Step 5: Estimate what your teen would need to borrow
For a rough estimate just use this simple formula:
Total estimated cost of attendance – what you can contribute = how much you need to borrow
Pro Tip: Don’t forget to include inflation in your estimated cost of attendance. (Higher education inflation has been trending at a higher rate vs. overall core inflation.)
Pro Tip: Be sure to write the amount down for each school.
Step 6: Predict the future.
What will your kid make after graduation? This question may seem impossible to answer but stick with me. There are a couple of ways to get an idea of what your kid might earn after graduation. One resource I like comes from the Hamilton Project. It’s useful because it allows you to get salary information based on major. On top of that, it’s convenient because you only need to input a (potential) student loan balance and it prefills the other loan information for you. After inputting your information, simply scroll down to get an idea of how the potential student loan payment compares to your child’s future income upon graduation.
Pro Tip: Don’t make yourself and your teen crazy. Pick three potential majors and use the same ones for each school.
For parents with an extremely focused student who has a more specific idea of their future career path you might try this useful calculator from New York State. Based on what you borrow, it tells you the minimum salary you will need to support that loan payment. You can find general salary information on websites such as www.glassdoor.com.
Step 7: Complete the puzzle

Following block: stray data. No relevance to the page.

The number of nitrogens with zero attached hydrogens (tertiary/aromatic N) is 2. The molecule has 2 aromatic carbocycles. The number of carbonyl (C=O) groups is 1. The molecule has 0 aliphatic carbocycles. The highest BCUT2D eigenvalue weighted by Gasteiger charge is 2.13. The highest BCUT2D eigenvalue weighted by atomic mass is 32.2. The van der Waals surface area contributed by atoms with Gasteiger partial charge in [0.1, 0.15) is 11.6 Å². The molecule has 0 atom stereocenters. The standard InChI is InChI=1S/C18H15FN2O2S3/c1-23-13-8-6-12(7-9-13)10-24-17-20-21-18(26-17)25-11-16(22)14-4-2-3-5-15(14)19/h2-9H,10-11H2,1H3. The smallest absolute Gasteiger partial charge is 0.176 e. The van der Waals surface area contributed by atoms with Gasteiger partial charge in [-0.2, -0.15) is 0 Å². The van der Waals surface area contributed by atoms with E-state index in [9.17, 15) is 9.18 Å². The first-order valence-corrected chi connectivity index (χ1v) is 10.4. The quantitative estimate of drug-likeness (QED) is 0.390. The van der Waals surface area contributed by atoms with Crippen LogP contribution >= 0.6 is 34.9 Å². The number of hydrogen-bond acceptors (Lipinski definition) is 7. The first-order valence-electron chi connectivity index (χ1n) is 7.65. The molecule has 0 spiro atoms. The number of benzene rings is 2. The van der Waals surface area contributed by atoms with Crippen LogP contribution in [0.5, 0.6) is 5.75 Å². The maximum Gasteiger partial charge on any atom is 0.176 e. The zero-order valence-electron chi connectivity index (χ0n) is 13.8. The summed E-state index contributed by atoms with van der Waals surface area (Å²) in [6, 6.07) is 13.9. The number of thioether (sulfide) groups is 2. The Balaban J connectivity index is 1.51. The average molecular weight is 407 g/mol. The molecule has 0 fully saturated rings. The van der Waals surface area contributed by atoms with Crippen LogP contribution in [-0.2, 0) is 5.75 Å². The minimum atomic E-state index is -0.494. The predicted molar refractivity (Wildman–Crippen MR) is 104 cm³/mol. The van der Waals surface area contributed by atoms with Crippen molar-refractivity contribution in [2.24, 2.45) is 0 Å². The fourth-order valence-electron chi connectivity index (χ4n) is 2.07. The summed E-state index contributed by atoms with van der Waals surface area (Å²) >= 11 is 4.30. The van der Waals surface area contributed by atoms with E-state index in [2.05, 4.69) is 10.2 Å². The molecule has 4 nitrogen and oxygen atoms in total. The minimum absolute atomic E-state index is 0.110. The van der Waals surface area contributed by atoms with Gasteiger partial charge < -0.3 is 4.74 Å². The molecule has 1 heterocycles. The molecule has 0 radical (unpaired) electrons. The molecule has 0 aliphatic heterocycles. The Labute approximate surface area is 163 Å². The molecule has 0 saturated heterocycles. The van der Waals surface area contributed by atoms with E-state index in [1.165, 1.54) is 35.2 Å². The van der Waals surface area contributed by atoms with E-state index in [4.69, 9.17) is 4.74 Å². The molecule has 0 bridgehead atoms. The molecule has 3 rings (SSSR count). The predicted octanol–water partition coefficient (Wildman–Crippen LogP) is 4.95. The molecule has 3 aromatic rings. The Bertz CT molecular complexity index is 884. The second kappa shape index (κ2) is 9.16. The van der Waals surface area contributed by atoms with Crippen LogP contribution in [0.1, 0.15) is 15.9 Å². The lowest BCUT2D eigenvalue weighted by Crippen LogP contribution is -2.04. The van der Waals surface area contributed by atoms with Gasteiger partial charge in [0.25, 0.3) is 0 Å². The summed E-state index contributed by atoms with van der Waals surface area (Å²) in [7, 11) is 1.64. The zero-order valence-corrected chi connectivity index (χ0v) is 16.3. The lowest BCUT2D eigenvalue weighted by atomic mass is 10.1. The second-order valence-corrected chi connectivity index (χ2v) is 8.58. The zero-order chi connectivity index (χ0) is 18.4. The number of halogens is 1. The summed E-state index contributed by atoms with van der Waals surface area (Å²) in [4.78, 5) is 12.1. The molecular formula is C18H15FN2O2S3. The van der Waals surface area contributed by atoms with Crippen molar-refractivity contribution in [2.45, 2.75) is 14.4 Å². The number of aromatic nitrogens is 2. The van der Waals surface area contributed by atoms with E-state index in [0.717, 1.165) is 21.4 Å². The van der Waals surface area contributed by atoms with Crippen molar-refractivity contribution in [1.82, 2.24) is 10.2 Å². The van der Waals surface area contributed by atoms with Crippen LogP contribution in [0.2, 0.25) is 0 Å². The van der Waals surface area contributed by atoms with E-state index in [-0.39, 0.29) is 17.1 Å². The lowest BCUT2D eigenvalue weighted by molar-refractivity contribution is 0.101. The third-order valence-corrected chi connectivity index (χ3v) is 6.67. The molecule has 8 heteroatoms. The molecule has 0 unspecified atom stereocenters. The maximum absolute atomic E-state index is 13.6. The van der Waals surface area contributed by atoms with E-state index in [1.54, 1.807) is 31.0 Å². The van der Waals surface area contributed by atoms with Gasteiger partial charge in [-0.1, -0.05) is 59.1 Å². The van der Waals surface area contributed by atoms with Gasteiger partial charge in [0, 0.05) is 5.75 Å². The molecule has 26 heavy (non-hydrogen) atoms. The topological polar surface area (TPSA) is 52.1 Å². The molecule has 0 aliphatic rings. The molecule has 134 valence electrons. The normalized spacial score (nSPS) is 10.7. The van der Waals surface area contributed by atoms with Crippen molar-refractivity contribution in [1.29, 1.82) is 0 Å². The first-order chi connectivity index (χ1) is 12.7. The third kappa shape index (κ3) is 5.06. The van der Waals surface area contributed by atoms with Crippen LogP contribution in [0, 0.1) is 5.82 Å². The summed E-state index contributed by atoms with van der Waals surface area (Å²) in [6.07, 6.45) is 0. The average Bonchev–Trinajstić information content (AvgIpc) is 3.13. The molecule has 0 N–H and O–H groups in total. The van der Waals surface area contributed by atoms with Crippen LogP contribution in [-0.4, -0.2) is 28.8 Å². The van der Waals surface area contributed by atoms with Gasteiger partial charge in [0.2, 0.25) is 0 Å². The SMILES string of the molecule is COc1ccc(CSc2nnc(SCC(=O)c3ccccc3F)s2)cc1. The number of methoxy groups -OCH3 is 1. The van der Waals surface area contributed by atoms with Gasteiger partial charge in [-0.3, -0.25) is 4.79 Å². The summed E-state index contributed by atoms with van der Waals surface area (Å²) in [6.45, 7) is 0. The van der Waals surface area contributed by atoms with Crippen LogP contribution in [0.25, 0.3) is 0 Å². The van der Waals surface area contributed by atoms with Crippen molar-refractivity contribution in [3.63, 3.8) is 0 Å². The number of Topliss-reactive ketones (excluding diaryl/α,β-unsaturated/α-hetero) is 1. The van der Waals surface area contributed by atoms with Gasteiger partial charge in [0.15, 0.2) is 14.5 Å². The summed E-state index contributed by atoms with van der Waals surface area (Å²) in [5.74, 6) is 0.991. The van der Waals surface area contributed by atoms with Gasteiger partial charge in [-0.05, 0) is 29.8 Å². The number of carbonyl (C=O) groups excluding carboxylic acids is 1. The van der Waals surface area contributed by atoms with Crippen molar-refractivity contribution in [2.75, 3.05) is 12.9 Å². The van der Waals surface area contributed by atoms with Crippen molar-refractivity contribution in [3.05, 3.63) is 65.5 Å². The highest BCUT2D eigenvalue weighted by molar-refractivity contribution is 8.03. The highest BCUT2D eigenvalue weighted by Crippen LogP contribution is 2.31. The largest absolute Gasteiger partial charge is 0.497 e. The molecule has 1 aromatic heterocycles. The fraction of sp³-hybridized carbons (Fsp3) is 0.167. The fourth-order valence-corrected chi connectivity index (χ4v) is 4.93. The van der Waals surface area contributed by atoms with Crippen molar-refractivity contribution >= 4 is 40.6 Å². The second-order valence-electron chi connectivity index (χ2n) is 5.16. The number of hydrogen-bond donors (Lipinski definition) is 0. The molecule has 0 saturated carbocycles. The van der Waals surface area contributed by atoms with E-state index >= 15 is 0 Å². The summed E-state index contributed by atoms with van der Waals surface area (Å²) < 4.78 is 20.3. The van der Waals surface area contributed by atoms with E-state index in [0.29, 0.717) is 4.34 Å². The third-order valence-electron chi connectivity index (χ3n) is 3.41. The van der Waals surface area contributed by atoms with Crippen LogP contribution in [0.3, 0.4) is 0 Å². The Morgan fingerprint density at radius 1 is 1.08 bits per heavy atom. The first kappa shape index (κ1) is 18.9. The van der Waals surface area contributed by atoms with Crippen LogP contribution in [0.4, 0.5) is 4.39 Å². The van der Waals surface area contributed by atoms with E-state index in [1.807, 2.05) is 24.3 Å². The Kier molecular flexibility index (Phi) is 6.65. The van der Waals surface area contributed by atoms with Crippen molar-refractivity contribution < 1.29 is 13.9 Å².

This step is crucial because it really helps bring home the reality of debt payments. Help your student mock up a rough spending plan for their post-college life. Not sure how to get started? I have some simple ideas to help you quickly and easily create a spending plan in my post How to Easily Create a Spending Plan.
This doesn’t need to be an incredibly detailed budget. Just include the big items such as rent, transportation, saving for retirement, debt repayment, food, utilities, entertainment, etc.
The Key To This Conversation
Ready for what may be the hardest part of this conversation? Positioning yourself as a friendly resource or coach and not just the ultimate decision-maker. How can you play that role best? By tapping into your empathy, asking open-ended questions, and avoiding words/phrases that have implicit judgement in them (i.e. should, don’t you think, in the real world, when you’re older, etc.). By following this model, you will hopefully open the door to a meaningful conversation with your child.
Don’t be afraid to take a short break. This is an important process but it can also be overwhelming to your teen if they had their heart set on one school but now realize that it won’t work out. Give them space to grieve and re-group.
Remember, to get the most out of this exercise it’s important to use good old-fashioned paper and pencil. By writing down your student’s college choices, calculating the estimated future debt load, and using tools like the one we shared above from the Hamilton Project to get an idea of what your teen may earn after graduation the reality of the situation will more fully sink in. Handwriting this is key to a deeper understanding.
One last point – if this conversation seems a little fraught, it may be helpful to bring in a third party, such as your Fee-Only financial planner. Best of luck to you and your family as you embark on this exciting path to higher education and beyond!
About the Author: Lauren Zangardi Haynes, CFP(R), CIMA is a Fee Only financial planner and blogger in Richmond, VA. She writes on personal finance for families at www.wordsonwealth.com. You can read more about her here.